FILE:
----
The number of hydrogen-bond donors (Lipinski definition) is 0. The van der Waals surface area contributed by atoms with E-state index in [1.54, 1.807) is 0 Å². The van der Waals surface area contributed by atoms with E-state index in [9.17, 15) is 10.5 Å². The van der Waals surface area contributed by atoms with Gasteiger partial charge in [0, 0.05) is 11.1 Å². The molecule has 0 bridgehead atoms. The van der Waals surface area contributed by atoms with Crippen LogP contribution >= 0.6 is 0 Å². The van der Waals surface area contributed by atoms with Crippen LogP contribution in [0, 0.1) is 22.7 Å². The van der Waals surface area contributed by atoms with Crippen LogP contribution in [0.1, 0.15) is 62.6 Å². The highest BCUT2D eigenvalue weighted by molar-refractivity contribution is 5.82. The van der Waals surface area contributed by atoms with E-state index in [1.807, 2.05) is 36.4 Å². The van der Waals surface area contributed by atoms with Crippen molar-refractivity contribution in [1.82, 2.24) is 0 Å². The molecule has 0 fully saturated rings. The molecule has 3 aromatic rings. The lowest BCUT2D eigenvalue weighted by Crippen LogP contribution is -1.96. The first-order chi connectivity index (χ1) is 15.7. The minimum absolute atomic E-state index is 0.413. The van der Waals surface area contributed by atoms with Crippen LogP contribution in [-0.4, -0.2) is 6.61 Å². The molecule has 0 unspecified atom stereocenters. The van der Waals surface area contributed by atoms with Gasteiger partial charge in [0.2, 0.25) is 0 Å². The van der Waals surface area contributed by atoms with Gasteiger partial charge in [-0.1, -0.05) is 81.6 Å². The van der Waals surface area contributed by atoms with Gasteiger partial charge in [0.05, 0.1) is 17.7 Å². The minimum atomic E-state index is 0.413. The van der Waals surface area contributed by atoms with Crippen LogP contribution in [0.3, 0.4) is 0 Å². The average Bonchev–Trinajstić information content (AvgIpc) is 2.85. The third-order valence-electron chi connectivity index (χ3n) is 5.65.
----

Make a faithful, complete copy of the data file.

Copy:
The number of hydrogen-bond donors (Lipinski definition) is 0. The van der Waals surface area contributed by atoms with E-state index in [1.54, 1.807) is 0 Å². The van der Waals surface area contributed by atoms with E-state index in [9.17, 15) is 10.5 Å². The van der Waals surface area contributed by atoms with Gasteiger partial charge in [0, 0.05) is 11.1 Å². The molecule has 0 bridgehead atoms. The van der Waals surface area contributed by atoms with Crippen LogP contribution >= 0.6 is 0 Å². The van der Waals surface area contributed by atoms with Crippen LogP contribution in [0, 0.1) is 22.7 Å². The van der Waals surface area contributed by atoms with Crippen LogP contribution in [0.1, 0.15) is 62.6 Å². The highest BCUT2D eigenvalue weighted by molar-refractivity contribution is 5.82. The van der Waals surface area contributed by atoms with E-state index in [1.807, 2.05) is 36.4 Å². The van der Waals surface area contributed by atoms with Crippen molar-refractivity contribution in [1.82, 2.24) is 0 Å². The molecule has 0 fully saturated rings. The molecule has 3 aromatic rings. The lowest BCUT2D eigenvalue weighted by Crippen LogP contribution is -1.96. The first-order chi connectivity index (χ1) is 15.7. The minimum absolute atomic E-state index is 0.413. The van der Waals surface area contributed by atoms with Crippen LogP contribution in [-0.4, -0.2) is 6.61 Å². The molecule has 0 unspecified atom stereocenters. The van der Waals surface area contributed by atoms with Gasteiger partial charge in [0.2, 0.25) is 0 Å². The van der Waals surface area contributed by atoms with Gasteiger partial charge in [-0.1, -0.05) is 81.6 Å². The van der Waals surface area contributed by atoms with Gasteiger partial charge in [0.05, 0.1) is 17.7 Å². The minimum atomic E-state index is 0.413. The van der Waals surface area contributed by atoms with Crippen LogP contribution in [0.3, 0.4) is 0 Å². The average Bonchev–Trinajstić information content (AvgIpc) is 2.85. The third-order valence-electron chi connectivity index (χ3n) is 5.65.